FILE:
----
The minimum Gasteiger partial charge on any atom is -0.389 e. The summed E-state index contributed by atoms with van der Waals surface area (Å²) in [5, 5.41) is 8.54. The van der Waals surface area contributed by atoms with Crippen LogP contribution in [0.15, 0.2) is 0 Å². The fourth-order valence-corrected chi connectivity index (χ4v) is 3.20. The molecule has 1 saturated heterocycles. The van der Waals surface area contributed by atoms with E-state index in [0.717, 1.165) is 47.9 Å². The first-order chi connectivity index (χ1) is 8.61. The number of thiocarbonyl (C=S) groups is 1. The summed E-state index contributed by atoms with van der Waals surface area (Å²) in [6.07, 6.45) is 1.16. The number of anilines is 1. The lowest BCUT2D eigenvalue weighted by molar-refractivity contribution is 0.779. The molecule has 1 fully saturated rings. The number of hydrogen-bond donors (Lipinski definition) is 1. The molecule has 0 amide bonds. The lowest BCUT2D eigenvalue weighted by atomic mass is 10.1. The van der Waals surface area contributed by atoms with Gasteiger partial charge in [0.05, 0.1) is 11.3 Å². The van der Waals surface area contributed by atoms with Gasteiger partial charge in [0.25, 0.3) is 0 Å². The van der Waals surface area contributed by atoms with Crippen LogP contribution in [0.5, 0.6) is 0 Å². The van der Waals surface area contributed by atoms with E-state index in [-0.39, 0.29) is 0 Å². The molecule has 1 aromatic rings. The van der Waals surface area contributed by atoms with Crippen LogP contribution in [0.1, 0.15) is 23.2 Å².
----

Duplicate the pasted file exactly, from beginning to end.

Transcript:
The minimum Gasteiger partial charge on any atom is -0.389 e. The summed E-state index contributed by atoms with van der Waals surface area (Å²) in [5, 5.41) is 8.54. The van der Waals surface area contributed by atoms with Crippen LogP contribution in [0.15, 0.2) is 0 Å². The fourth-order valence-corrected chi connectivity index (χ4v) is 3.20. The molecule has 1 saturated heterocycles. The van der Waals surface area contributed by atoms with E-state index in [0.717, 1.165) is 47.9 Å². The first-order chi connectivity index (χ1) is 8.61. The number of thiocarbonyl (C=S) groups is 1. The summed E-state index contributed by atoms with van der Waals surface area (Å²) in [6.07, 6.45) is 1.16. The number of anilines is 1. The lowest BCUT2D eigenvalue weighted by molar-refractivity contribution is 0.779. The molecule has 1 fully saturated rings. The number of hydrogen-bond donors (Lipinski definition) is 1. The molecule has 0 amide bonds. The lowest BCUT2D eigenvalue weighted by atomic mass is 10.1. The van der Waals surface area contributed by atoms with Gasteiger partial charge in [0.05, 0.1) is 11.3 Å². The van der Waals surface area contributed by atoms with Gasteiger partial charge in [0.25, 0.3) is 0 Å². The van der Waals surface area contributed by atoms with Crippen LogP contribution in [0.5, 0.6) is 0 Å². The van der Waals surface area contributed by atoms with E-state index in [-0.39, 0.29) is 0 Å². The molecule has 1 aromatic rings. The van der Waals surface area contributed by atoms with Crippen LogP contribution in [0.1, 0.15) is 23.2 Å².